By Deb Murphy
Monday’s Technical Group meeting gave valley water watchers a sneak preview of the Standing Committee meeting slated for October 27. Following a series of project updates, the group ran through the committee agenda—the standard reports with a few potential land mines.
The group, staff from the County Water Department and Los Angeles Department of Water and Power, was established by the Long Term Water Agreement.
First, the land mines: alternatives for water not delivered to the McNally Ponds and a discussion of the Owens River Trail project.
The ponds have been under discussion for years. Initially, an agreement mitigation project, the ponds have been left high and dry due to a problem getting the water to the site or due to low run-off, whichever applied on any given year. The Inyo County Water Commission has strongly recommended the McNally water allotment simply be applied to another project. When county reps on the Standing Committee delivered that message it fell flat.
Since the agreement requires any adjustment to mitigation water supplies be approved by the committee, McNally will be on the October 27 agenda. Inyo Water Department Director Bob Harrington added “with a report on alternatives for use of the water.”
Harrington also asked for a discussion of the Owens River Water Trail project be included. The grant-funded project will open up a stretch of the Lower Owens River for canoe and kayak use with the potential addition of a handicapped-accessible ramp funded by the California Boating and Waterways Commission. Step one: a site agreement between Inyo and the LADWP.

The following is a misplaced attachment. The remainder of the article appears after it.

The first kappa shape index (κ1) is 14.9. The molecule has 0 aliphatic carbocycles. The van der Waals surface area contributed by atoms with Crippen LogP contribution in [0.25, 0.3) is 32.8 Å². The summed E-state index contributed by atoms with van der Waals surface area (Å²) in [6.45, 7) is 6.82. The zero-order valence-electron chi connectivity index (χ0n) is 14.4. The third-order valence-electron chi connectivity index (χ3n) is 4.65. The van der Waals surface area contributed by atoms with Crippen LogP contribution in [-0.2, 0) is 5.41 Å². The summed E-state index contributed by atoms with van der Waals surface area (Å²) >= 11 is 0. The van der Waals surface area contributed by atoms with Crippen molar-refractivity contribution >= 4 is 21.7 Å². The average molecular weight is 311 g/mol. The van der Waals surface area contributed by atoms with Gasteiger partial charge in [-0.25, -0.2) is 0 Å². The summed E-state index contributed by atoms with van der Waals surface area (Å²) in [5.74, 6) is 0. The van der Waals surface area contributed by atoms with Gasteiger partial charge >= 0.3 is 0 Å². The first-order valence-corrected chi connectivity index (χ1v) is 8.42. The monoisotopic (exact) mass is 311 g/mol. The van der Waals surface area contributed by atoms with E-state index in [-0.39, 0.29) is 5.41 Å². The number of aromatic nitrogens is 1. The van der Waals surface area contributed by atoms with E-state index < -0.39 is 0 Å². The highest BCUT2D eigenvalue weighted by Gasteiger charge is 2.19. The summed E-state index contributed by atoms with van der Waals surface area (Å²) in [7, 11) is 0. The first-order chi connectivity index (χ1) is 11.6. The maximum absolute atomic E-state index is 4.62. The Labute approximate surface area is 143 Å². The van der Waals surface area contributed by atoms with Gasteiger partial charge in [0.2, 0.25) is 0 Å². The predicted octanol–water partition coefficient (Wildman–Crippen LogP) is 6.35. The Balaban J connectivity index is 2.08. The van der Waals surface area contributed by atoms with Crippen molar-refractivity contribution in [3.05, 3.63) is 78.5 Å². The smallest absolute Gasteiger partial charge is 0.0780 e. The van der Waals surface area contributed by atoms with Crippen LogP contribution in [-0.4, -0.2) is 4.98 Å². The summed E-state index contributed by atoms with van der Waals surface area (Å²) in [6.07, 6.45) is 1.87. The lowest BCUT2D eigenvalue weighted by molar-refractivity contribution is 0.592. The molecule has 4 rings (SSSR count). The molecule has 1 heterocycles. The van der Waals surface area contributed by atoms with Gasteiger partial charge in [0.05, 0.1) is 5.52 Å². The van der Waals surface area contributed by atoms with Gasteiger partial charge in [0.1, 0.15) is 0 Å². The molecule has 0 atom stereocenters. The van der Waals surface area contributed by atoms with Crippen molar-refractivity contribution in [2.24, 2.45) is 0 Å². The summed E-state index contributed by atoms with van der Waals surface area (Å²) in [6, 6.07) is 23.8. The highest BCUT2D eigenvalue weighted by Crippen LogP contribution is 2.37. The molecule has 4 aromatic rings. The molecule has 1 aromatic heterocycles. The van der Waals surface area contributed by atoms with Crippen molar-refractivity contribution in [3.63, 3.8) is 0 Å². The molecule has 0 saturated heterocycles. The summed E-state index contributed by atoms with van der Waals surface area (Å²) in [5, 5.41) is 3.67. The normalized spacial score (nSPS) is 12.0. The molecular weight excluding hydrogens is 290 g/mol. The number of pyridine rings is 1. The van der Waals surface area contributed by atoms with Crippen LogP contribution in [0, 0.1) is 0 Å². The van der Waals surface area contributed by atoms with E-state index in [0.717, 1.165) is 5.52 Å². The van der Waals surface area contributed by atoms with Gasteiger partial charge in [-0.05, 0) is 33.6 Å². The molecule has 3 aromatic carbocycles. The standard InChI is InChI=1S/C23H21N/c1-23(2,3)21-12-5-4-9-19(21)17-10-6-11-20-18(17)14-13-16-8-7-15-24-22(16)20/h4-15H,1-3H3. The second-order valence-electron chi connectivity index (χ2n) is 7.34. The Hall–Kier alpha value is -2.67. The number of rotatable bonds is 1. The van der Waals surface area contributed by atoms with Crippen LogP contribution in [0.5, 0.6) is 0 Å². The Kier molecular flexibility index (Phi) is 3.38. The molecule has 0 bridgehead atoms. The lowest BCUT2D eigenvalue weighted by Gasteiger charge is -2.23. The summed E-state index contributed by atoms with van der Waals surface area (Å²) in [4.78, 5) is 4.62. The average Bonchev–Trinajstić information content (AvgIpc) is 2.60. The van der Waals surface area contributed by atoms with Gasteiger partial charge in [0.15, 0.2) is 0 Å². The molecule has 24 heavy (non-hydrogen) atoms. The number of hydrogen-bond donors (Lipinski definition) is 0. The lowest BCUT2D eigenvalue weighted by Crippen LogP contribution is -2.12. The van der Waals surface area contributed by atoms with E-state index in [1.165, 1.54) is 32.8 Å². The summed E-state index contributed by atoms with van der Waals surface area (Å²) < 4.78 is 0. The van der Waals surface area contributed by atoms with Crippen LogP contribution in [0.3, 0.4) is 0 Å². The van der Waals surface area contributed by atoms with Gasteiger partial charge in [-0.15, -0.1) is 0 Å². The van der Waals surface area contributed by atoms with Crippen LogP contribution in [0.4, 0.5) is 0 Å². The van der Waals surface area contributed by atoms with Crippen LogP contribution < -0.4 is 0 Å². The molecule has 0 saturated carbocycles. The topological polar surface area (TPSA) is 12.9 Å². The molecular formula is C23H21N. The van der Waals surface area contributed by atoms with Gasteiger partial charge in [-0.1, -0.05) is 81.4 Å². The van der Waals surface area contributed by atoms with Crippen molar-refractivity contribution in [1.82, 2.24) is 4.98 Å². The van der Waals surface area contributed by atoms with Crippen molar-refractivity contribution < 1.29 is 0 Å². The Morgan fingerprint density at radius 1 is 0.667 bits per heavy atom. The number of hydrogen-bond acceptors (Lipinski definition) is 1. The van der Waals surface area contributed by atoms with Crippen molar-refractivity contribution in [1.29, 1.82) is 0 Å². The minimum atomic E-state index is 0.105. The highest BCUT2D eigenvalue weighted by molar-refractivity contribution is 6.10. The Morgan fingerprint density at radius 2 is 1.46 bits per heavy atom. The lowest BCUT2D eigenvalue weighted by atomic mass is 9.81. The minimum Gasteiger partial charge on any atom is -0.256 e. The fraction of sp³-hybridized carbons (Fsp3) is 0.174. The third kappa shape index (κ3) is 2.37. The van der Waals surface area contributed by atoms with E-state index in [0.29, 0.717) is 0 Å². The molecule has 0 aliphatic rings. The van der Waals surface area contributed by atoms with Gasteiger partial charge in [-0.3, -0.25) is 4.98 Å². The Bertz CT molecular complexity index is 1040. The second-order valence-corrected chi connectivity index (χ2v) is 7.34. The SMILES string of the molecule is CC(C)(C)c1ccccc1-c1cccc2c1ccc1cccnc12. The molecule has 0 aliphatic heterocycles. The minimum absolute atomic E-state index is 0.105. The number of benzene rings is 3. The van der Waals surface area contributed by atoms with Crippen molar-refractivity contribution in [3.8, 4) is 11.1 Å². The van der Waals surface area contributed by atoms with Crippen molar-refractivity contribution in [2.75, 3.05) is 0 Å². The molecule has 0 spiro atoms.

The two departments have been working on that agreement since mid-summer. Following the meeting, LADWP Aqueduct Manager Jim Yannotta said there were still issues to be resolved. According to County Mitigation Project Manager Larry Freilich, long-term maintenance is at the top of that list.
Other items under discussion by the Tech Group: a joint vegetation monitoring program required by the Blackrock 94 settlement, a jointly compiled report on on-going mitigation projects that will show disagreements on progress between the City and the County.
LADWP also reported on tests at one of the controversial Five Bridges wells, ordered permanently shut off in the mid-1980s. The department has modified two of those wells to draw from deep aquifers at a rate of 2.8 cubic feet per second, down from the previous 16.5 cfs.
According to the department, the test plan includes triggers to avoid any negative impact as well as Department of Fish and Wildlife concerns for the integrity of Fish Slough. “We need to test for the CEQA (California Environmental Quality Act) docs,” said Yannotta, “to determine long-term impacts.”
Mitigation for negative groundwater pumping impacts at Five Bridges is in the process of modifications, but has yet to heal those impacts over the last 30 years.
The County Water Commission will cover a similar agenda at its meeting, 6 p.m., Friday at Jill Kinmont Boothe School.